It’s easy to match the overall market return by buying an index fund. But if you buy individual stocks, you can do both better or worse than that. Unfortunately the Aurora Labs Limited (ASX:A3D) share price slid 39% over twelve months. That falls noticeably short of the market return of around 9.3%. Because Aurora Labs hasn’t been listed for many years, the market is still learning about how the business performs. Furthermore, it’s down 29% in about a quarter. That’s not much fun for holders. This could be related to the recent financial results – you can catch up on the most recent data by reading our company report.
Aurora Labs recorded just AU$795,972 in revenue over the last twelve months, which isn’t really enough for us to consider it to have a proven product. This state of affairs suggests that venture capitalists won’t provide funds on attractive terms. So it seems shareholders are too busy dreaming about the progress to come than dwelling on the current (lack of) revenue. It seems likely some shareholders believe that Aurora Labs will significantly advance the business plan before too long.
Companies that lack both meaningful revenue and profits are usually considered high risk. There is almost always a chance they will need to raise more capital, and their progress – and share price – will dictate how dilutive that is to current holders. While some such companies do very well over the long term, others become hyped up by promoters before eventually falling back down to earth, and going bankrupt (or being recapitalized).
Aurora Labs had net cash of just AU$1.9m when it last reported (December 2018). So if it hasn’t remedied the situation already, it will almost certainly have to raise more capital soon. With that in mind, you can understand why the share price dropped 39% in the last year. You can click on the image below to see (in greater detail) how Aurora Labs’s cash and debt levels have changed over time.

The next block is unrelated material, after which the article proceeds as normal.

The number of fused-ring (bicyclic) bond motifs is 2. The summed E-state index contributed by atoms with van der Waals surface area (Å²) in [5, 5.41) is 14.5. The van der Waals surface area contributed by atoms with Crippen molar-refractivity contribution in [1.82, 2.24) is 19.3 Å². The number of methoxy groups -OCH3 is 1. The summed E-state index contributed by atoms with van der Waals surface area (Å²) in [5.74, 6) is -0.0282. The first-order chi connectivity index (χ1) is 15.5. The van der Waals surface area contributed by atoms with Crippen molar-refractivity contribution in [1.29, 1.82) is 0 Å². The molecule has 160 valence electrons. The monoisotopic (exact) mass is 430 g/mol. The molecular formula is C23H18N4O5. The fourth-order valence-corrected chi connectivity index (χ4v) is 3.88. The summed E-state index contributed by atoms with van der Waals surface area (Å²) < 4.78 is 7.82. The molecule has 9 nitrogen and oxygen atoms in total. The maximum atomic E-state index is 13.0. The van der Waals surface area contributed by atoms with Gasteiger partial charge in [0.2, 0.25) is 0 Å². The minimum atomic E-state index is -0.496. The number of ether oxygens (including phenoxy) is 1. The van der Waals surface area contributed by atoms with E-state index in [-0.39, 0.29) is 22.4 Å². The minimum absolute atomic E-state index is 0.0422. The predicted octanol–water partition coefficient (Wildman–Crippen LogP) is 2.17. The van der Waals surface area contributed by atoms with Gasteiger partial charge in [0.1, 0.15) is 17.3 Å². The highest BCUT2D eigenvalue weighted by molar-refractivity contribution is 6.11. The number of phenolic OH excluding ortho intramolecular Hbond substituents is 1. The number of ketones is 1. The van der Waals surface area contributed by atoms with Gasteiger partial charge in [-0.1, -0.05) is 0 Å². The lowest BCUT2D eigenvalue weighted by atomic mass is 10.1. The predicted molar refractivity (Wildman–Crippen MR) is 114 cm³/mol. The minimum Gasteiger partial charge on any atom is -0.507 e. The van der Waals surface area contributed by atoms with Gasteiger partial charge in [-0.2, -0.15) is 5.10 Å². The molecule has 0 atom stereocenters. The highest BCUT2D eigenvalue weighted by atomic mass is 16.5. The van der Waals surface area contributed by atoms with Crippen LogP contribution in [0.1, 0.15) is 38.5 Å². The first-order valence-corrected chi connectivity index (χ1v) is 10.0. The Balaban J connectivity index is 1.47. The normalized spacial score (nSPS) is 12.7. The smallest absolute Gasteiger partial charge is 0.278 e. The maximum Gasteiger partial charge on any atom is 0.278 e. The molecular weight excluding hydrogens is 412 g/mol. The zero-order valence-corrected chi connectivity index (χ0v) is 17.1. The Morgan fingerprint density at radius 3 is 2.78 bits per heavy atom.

Of course, the truth is that it is hard to value companies without much revenue or profit. Given that situation, would you be concerned if it turned out insiders were relentlessly selling stock? I would feel more nervous about the company if that were so. It costs nothing but a moment of your time to see if we are picking up on any insider selling.
A Different Perspective
While Aurora Labs shareholders are down 39% for the year, the market itself is up 9.3%. While the aim is to do better than that, it’s worth recalling that even great long-term investments sometimes underperform for a year or more. With the stock down 29% over the last three months, the market doesn’t seem to believe that the company has solved all its problems. Basically, most investors should be wary of buying into a poor-performing stock, unless the business itself has clearly improved. If you would like to research Aurora Labs in more detail then you might want to take a look at whether insiders have been buying or selling shares in the company.
For those who like to find winning investments this free list of growing companies with recent insider purchasing, could be just the ticket.Please note, the market returns quoted in this article reflect the market weighted average returns of stocks that currently trade on AU exchanges.
We aim to bring you long-term focused research analysis driven by fundamental data. Note that our analysis may not factor in the latest price-sensitive company announcements or qualitative material.
If you spot an error that warrants correction, please contact the editor at firstname.lastname@example.org. This article by Simply Wall St is general in nature. It does not constitute a recommendation to buy or sell any stock, and does not take account of your objectives, or your financial situation. Simply Wall St has no position in the stocks mentioned. Thank you for reading.